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October 04, 2016

US breaks off peace talks with Russia

The deterioration in relations between the US and Russia is serious. On Monday Russia cancelled the agreement struck between Vladimir Putin and Bill Clinton in 2000 to reduce the amount of plutonium to be used for nuclear weapons. The decree, issued by Putin, said Russia will follow it but will no longer subject itself to international monitoring. This is a big deal - one of the few areas of US/Russian co-operation that was left. 

Yesterday, the US hit back by suspending talks with the Russians on a ceasefire agreement in Syria. As the New York Times  reports the US also shelved plans for joint US-Russian operations to target jihadists in Syria. Both sides accused each other of failing to stick to previous commitments. 

We are not following every twist and turn of US/Russian relations in general and the war in Syria in particular, but this is a serious development with important repercussions for the EU. The tension will make an EU-Russian economic detente much harder to achieve. And the continuation of the war in Syria, without hopes for a ceasefire, will drive more refugees towards Turkey and into the EU. 

The FT notes that the talks with the Russians on a ceasefire had been the Obama administration's last attempt to restart the peace process in its remaining months in office.

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October 04, 2016

Shocked, shocked about Brexit

We still get the sense that some of the critics of Theresa May's EU exit course are in campaign mode. They will eventually have to decide between three courses of action: make constructive proposals, starting from the premise of the referendum result; wait for inevitable accidents on the road to allow them an I-told-you-so moment; or seriously try to derail the entire process by all means possible. We consider the latter course to be the biggest waste of time of the young 21st century, and worse: a disaster for every pro-European because it minimises their influence on the debate.

Theresa May has now outlined her priorities clearly. There were still attempts in the media to reinterpret her pledge about what "access" to the single market means. But there can be no doubt. It means an external trade agreement. Membership of the single market - which constitutes an inalienable right, but comes with obligations - including on freedom of movement - is a completely different category. The degree of autonomy she outlined in her speech is clearly consistent with an FTA. 

There is a still a fight worth fighting for - on the interim agreement, its scope, and most importantly its length. This is where the absence of former pro-Remainers is most painfully felt. Surely, the debate should be about minimising the economic costs, rather than on predicting gloom.

The single most constructive comment we have yet come across is by Charles Grant, who had visited European capitals and came back with the impression that the others are more united than widely assumed (including by us), and likely to take a tough line on the UK. But on one point they seem to be in agreement with May: that the future relationship will have to be based on an FTA, not a version of the EEA, given her stated preference for immigration controls. Grant makes the correct observation that the refusal to compromise on immigration is due in part to a wish to discourage others from asking for similar arrangement, and in part to prevent populists from claiming that the British arrangement is so attractive that others might follow suit. Curiously, a hard Brexit stance is true even for Germany. One German official Grant talked to said that foreign investment might be diverted from the UK to Germany, so one should not overestimate Germany's preference for a soft agreement with the UK. We think the following is useful advice to the British government:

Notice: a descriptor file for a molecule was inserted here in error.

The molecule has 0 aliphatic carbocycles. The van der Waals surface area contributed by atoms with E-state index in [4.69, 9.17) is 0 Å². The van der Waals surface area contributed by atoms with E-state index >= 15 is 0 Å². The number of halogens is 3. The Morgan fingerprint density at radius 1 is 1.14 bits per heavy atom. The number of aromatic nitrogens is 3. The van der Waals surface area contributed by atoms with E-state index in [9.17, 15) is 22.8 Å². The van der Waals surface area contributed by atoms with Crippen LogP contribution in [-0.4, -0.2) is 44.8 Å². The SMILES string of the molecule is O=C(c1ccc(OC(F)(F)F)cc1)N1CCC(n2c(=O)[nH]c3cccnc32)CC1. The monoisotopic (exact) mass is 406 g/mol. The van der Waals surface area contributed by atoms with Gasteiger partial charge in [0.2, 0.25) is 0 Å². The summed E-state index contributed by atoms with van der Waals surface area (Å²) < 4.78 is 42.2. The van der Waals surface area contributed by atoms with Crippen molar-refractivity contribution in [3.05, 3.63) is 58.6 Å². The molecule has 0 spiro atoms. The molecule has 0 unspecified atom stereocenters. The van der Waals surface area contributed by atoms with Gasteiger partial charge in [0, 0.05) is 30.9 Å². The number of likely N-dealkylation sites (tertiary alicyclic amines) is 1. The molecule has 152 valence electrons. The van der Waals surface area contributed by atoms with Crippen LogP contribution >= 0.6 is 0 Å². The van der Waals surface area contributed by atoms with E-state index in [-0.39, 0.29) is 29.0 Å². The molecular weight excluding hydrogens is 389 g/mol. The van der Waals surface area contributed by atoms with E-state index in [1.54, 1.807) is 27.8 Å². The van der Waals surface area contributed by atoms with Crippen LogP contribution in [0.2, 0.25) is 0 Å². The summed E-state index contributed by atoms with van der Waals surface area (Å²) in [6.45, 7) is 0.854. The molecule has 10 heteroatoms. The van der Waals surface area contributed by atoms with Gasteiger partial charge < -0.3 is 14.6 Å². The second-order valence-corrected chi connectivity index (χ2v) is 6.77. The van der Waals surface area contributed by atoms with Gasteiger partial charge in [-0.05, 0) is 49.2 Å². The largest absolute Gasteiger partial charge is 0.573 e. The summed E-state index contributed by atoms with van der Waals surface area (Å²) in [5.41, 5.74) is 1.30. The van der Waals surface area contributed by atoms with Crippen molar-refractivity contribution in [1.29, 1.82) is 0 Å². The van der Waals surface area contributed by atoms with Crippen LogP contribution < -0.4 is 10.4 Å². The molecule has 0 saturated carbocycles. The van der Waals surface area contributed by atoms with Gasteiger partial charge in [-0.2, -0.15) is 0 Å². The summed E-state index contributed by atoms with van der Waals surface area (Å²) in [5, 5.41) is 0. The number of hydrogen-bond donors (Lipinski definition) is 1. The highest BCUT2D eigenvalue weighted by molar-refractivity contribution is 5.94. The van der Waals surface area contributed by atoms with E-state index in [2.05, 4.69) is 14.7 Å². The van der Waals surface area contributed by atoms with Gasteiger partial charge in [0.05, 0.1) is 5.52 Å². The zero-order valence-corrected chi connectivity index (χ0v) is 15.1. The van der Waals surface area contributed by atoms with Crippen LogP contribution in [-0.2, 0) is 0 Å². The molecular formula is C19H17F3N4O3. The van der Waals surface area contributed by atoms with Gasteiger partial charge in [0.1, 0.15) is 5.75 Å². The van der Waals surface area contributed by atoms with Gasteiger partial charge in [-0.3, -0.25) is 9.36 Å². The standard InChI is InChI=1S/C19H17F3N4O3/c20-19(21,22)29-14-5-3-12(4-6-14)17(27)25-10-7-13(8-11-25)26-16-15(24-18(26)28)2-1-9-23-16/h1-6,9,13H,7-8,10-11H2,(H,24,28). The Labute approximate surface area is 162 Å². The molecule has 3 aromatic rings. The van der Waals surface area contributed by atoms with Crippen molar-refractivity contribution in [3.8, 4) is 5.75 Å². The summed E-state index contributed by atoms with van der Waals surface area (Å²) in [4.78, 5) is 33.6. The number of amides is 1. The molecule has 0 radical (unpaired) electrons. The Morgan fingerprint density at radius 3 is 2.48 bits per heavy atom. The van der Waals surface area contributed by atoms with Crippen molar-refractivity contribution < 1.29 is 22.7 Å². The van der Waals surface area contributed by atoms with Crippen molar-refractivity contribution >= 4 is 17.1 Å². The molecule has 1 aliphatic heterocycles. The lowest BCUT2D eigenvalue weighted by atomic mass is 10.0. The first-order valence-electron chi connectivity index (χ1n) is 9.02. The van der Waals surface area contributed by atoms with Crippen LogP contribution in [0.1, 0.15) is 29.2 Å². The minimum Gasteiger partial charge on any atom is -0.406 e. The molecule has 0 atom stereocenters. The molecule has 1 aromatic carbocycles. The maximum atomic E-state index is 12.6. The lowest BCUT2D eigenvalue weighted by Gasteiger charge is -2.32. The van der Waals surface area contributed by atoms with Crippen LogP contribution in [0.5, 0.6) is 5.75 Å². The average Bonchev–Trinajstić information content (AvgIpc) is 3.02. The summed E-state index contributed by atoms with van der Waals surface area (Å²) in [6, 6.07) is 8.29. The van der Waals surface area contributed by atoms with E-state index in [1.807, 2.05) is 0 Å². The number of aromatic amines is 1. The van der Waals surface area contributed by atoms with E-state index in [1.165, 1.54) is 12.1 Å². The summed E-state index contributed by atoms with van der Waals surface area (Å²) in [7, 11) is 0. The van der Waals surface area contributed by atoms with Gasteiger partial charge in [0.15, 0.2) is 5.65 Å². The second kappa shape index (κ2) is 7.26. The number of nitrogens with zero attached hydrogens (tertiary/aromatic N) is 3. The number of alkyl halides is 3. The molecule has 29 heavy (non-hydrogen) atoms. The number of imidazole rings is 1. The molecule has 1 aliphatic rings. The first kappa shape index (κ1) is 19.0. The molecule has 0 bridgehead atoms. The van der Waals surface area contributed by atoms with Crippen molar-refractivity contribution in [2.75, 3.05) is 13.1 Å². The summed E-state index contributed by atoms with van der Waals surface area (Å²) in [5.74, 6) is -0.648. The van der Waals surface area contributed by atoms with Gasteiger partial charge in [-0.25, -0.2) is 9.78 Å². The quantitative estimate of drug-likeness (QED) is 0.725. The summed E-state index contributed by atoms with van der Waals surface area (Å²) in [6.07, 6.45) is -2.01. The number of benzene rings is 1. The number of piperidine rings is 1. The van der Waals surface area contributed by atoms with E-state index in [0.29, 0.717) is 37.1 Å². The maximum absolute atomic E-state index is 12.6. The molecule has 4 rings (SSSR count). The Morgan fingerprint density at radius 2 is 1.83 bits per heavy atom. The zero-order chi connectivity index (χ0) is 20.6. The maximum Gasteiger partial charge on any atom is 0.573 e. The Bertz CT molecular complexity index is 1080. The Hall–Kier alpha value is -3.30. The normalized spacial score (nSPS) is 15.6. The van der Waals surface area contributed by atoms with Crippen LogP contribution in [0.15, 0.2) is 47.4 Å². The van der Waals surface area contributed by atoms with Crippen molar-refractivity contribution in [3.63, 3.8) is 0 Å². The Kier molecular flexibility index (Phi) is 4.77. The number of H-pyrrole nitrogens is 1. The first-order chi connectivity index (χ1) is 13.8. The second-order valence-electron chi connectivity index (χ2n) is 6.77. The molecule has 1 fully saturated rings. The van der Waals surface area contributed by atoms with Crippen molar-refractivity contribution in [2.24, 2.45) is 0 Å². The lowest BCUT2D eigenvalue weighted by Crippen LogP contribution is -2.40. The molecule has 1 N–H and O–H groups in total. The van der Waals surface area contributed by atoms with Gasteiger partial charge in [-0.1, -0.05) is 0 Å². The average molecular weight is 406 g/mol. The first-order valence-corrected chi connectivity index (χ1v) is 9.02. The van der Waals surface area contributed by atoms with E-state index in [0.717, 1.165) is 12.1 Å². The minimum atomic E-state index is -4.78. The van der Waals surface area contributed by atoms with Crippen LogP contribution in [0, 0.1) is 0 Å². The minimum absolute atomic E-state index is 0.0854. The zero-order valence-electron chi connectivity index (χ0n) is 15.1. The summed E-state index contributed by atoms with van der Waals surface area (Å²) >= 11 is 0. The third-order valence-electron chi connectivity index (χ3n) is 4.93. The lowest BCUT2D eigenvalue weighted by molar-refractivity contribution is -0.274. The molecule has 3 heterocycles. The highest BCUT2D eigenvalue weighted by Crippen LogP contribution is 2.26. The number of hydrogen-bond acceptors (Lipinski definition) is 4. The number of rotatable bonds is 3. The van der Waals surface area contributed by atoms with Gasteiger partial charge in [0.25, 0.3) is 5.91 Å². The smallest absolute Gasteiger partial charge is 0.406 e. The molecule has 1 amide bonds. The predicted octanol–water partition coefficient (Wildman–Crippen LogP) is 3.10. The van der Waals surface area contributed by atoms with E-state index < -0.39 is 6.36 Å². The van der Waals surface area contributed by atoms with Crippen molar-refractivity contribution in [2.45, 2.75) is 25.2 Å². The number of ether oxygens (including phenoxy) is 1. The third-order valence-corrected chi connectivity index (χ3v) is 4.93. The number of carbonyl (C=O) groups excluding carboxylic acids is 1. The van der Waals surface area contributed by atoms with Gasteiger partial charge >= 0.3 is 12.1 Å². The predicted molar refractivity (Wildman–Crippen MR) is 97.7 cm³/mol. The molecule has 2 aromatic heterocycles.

"Having listened to continental viewpoints, I have a few suggestions on how the British government should handle the Brexit talks. On migration, the British should not rush into a new system for restricting free movement without consulting partners (once Article 50 is invoked). Unilateral actions in this area would go down badly. One German official said that if the British decided to exclude only unskilled workers, with the result that many poor Romanians ended up in Germany rather than the UK, it would be seen as an unfriendly act. The longer the British delay announcing the details of their restrictions on free movement, the greater are the chances that they could choose a system that is tolerable to the 27."

Gideon Rachman is close to despair over the prime minister's decision to set the date before she has received assurances of the nature of the interim deal she might achieve. By ignoring this advice, she knowingly places Britain at a disadvantage in the forthcoming negotiations. Britain desperately needs a deal, while the Europeans can play cool. The reason May has decided to ignore that advice is politics. If she had delayed triggering Article 50, she might have faced a revolt from Tory eurosceptics. 

We also noted a comment John Springford who picked up on a BBC report that one option the UK was considering was to "grandfather" existing third-country trade agreements of the EU. He notes that the economic fallout from higher trade barriers to the UK economy will be onerous, with only 7% of EU exports going to the UK, and half of UK exports going to the EU.

And finally, if you would like to get a taste for delusional Brexit-reversal fantasies, here is Jolyon Maugham in Prospect Magazine.

Can we be sure that May received no private assurance on the interim agreement? How could she have followed his advice in any case, since the EU said it would only negotiate after Article 50 is triggered?

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